Healdsburg is moving ahead with a traffic roundabout at a key intersection, but without the opposition the circular intersections have engendered in some towns.
Cotati officials who in 2011 happily settled on a controversial $3.5 million redesign of the downtown have altered their course following a ballot initiative that banned roundabouts from the city.
The Cotati City Council indicated Wednesday it will place a voter-driven initiative that would prohibit roundabouts on the Nov. 6 ballot, after first being told its passage would disrupt key city policies and public works projects, as well as potentially reduce safety on its streets. Such impacts were suggested in a report the council asked for last month and that effectively served as a pre-emptive election argument against an ordinance it clearly opposes.
The elimination of redevelopment agencies has put in doubt Cotati’s ambitious — and controversial — plan to revive its downtown, even as the city remains on the hook for more than $500,000 for design and planning work on the project. The Old Redwood Highway redesign project was to rely on about $2.5 million in redevelopment funds for much of its costs. Now, the redevelopment agency’s remaining money — about $2 million — will be allocated by a seven-person oversight board to be formed in May.
Another ballot-box battle may be on Cotati’s horizon in the wake of the City Council’s unanimous approval of a $3.5 million plan to narrow the city’s main street and install two traffic roundabouts instead of stoplights. Opponents of the plan had promised, even before the council vote shortly after midnight Wednesday, they would mount a drive for a referendum to bar roundabouts anywhere in the city.
Opponents of a plan to remake Cotati’s downtown into a narrower street that includes roundabouts have told city officials they will pursue a ballot initiative unless they change course. The initiative would bar the city from building roundabouts anywhere within its limits. Its backers want the city to adhere to a concept it previously outlined, a four-lane street controlled by traffic lights.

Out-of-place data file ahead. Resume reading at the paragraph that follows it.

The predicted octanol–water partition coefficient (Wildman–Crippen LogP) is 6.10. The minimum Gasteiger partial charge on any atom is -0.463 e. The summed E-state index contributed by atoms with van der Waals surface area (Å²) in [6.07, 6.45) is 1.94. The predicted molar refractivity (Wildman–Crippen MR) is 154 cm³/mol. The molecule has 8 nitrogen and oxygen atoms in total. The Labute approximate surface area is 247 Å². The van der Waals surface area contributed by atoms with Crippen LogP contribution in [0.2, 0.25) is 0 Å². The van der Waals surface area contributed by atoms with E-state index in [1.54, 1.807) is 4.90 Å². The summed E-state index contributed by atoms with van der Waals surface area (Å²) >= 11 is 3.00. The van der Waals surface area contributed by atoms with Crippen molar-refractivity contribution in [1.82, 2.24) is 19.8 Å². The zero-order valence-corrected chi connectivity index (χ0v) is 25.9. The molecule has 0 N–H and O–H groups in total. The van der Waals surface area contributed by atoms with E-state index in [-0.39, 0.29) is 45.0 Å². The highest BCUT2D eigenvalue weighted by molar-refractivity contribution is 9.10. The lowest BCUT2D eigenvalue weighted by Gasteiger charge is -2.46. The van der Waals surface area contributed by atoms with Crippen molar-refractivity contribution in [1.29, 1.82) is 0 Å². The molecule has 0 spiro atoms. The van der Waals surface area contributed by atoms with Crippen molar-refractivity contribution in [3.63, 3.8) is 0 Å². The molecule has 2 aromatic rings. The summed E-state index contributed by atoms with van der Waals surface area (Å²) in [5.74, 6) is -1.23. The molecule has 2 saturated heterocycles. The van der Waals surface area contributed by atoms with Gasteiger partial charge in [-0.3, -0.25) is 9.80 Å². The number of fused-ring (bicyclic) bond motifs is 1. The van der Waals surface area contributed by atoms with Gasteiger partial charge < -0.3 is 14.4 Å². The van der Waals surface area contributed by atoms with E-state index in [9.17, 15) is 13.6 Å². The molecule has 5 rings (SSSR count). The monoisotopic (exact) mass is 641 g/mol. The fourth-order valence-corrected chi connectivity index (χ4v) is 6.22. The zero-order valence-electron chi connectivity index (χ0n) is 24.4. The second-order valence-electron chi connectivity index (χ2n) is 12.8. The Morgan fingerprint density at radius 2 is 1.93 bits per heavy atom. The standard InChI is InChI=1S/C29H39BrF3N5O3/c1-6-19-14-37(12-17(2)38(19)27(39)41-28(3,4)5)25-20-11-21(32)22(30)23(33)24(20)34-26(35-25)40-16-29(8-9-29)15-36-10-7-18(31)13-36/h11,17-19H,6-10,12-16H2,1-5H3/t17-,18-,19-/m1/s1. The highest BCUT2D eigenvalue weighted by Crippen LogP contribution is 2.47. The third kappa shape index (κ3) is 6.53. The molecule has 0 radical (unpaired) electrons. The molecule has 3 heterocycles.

A controversial $3.5 million plan to narrow Old Redwood Highway to two lanes with two roundabouts is headed to the Cotati City Council. The redesign, approved unanimously by the city’s planning commission, was proposed by city staff as part of a long-sought overhaul of the city’s commercial center. It was opposed by Oliver’s Markets and other downtown merchants who say the plan would hurt their businesses by constricting traffic.
Cotati residents packed City Hall on Tuesday to weigh in on proposals to transform the city’s downtown and revitalize its economy. The issue, which had become the latest controversy in a community that has seen its share, produced a three-hour, considered conversation.
One of Cotati’s biggest employers may have inadvertently undercut its objections to a city proposal to install two roundabouts on its main street. Oliver’s Market, which has said it won’t relocate downtown if the traffic plan goes forward and may leave the city, has been showing a video to demonstrate how the roundabout would be an impediment to big trucks. Only one problem: the video does not tell the full story.